PHILADELPHIA – Penn Medicine’s L. Scott Levin, MD, FACS, the Paul B. Magnuson Professor of Bone and Joint Surgery, chairman of the department of Orthopedic Surgery, and a professor of Plastic Surgery, has been elected President of the American Society for the Surgery of the Hand (ASSH). Levin will be introduced as president on September 15, 2018, during the organization’s 73rd annual meeting in Boston. He will serve in this role through 2019.
Levin is the pioneer of orthoplastic surgery — which simultaneously applies principles of orthopaedic surgery and reconstructive plastic surgery to limb-threatening problems resulting in limb salvage. As an international leader in vascularized composite allotransplantation (VCA)— the transplant of multiple types of body tissues such as an entire hand, arm, or face—Levin led the team from Penn Medicine which performed the Philadelphia region’s first adult bilateral hand transplant (2011) and the country’s first bilateral hand transplant on an international patient (2017), as well as the Penn Medicine and Children’s Hospital of Philadelphia (CHOP) teams which performed the world’s first pediatric bilateral hand transplant (2015).
“I am truly honored to assume this role, and am humbled to have been selected to lead such an esteemed group of clinicians,” said Levin, who is also director of Penn Medicine’s Hand Transplant Program and director of the CHOP Pediatric Hand Transplant Program. “It is my hope that I can continue to work collaboratively with surgeons in the United States and around the world to advance the missions of clinical care, research and education.”
The ASSH was formed shortly after World War II by like-minded doctors to share and discuss what they had learned about treating hand issues in wounded service members. What began as a meeting between 35 military hand surgeons in 1946 has grown to include more than 3,800, orthopedic, plastic surgeons and general surgeons from around the world. This history dovetails with Levin’s experience treating American soldiers in Landstuhl, Germany who were injured by explosions in the wars in Iraq and Afghanistan. As an extension of this passion, he led Penn Orthopaedics to launch the Penn Center for Orthoplastics and Limb Salvage, which brings clinical teams together to help those who are facing the threat of limb loss.
Levin came to Penn Medicine in 2009 from Duke University, where he served as the division chief of Plastic and Reconstructive Surgery. While at Duke he also established and served as director of Duke’s Human Tissue Laboratory, and he directed the Anatomic Gifts Program. Levin went on to establish the Human Tissue Laboratory at Penn, which opened in May 2011 to serve as a teaching tool and a research facility benefiting students, residents and CME participants. Levin has also been recognized for his commitment to education, having received the Master Clinician/Teacher Award for his accomplishments in both clinical care and education at Duke, and Penn’s I.S. Ravdin Master Clinician Award.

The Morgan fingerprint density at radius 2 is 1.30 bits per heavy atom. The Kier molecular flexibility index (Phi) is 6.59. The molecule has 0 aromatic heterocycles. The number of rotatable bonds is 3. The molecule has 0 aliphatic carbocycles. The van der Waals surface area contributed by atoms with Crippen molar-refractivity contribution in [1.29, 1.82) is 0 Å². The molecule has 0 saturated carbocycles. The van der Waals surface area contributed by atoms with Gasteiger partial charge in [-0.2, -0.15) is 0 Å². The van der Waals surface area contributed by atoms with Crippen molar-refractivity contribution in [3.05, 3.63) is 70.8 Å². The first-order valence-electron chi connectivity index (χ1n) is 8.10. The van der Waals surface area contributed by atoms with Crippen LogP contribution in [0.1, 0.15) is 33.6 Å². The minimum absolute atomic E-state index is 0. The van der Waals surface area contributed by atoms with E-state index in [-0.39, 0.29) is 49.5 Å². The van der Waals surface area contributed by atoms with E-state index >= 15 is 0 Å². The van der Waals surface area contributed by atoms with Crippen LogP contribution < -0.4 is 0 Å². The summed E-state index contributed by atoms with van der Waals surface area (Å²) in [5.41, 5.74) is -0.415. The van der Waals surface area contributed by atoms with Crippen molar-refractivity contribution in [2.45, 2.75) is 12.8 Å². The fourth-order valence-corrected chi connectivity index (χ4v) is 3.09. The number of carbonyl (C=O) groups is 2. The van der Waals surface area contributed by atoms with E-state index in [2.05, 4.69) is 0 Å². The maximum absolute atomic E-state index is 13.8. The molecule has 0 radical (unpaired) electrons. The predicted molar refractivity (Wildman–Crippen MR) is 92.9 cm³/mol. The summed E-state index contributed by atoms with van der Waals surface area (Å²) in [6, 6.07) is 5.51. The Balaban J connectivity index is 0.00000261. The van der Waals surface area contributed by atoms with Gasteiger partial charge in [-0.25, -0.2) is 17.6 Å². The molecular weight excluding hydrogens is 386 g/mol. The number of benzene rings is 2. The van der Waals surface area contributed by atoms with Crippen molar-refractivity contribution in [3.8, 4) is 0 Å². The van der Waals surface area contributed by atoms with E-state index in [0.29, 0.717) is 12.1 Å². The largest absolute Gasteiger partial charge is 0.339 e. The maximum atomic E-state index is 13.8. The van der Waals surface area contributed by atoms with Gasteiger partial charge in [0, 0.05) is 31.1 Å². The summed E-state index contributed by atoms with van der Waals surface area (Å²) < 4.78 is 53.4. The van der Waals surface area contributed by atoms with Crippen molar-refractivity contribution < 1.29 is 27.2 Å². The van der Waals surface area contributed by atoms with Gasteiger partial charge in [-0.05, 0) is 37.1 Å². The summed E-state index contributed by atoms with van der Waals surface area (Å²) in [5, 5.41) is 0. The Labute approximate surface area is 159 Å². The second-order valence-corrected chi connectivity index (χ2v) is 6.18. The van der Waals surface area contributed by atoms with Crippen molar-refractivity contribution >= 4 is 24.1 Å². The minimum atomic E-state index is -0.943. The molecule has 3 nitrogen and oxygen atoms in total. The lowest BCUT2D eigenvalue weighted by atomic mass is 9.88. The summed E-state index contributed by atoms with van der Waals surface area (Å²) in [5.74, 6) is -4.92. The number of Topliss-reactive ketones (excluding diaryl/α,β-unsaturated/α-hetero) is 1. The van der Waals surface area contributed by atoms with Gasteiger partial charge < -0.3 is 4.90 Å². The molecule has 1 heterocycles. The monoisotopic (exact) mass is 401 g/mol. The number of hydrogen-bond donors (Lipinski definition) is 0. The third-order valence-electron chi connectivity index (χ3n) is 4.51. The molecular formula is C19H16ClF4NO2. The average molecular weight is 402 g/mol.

Levin has published more than 340 peer-reviewed journal articles and 11 books, and he has served as president of the World Society of Reconstructive Microsurgery, the American Society for Reconstructive Transplantation, and the American Society for Reconstructive Microsurgery. He is also a regent of the American College of Surgeons. He has also served as the ASSH’s Sterling Bunnell Traveling Fellowship—named for one of its founders—and in 2015 he was awarded the society’s Andrew J. Weiland Medal.
Penn Medicine is one of the world’s leading academic medical centers, dedicated to the related missions of medical education, biomedical research, and excellence in patient care. Penn Medicine consists of the Raymond and Ruth Perelman School of Medicine at the University of Pennsylvania (founded in 1765 as the nation’s first medical school) and the University of Pennsylvania Health System, which together form a $8.6 billion enterprise.
The Perelman School of Medicine has been ranked among the top medical schools in the United States for more than 20 years, according to U.S. News & World Report's survey of research-oriented medical schools. The School is consistently among the nation's top recipients of funding from the National Institutes of Health, with $494 million awarded in the 2019 fiscal year.
The University of Pennsylvania Health System’s patient care facilities include: the Hospital of the University of Pennsylvania and Penn Presbyterian Medical Center—which are recognized as one of the nation’s top “Honor Roll” hospitals by U.S. News & World Report—Chester County Hospital; Lancaster General Health; Penn Medicine Princeton Health; and Pennsylvania Hospital, the nation’s first hospital, founded in 1751. Additional facilities and enterprises include Good Shepherd Penn Partners, Penn Medicine at Home, Lancaster Behavioral Health Hospital, and Princeton House Behavioral Health, among others.
Penn Medicine is powered by a talented and dedicated workforce of more than 43,900 people. The organization also has alliances with top community health systems across both Southeastern Pennsylvania and Southern New Jersey, creating more options for patients no matter where they live.
Penn Medicine is committed to improving lives and health through a variety of community-based programs and activities. In fiscal year 2019, Penn Medicine provided more than $583 million to benefit our community.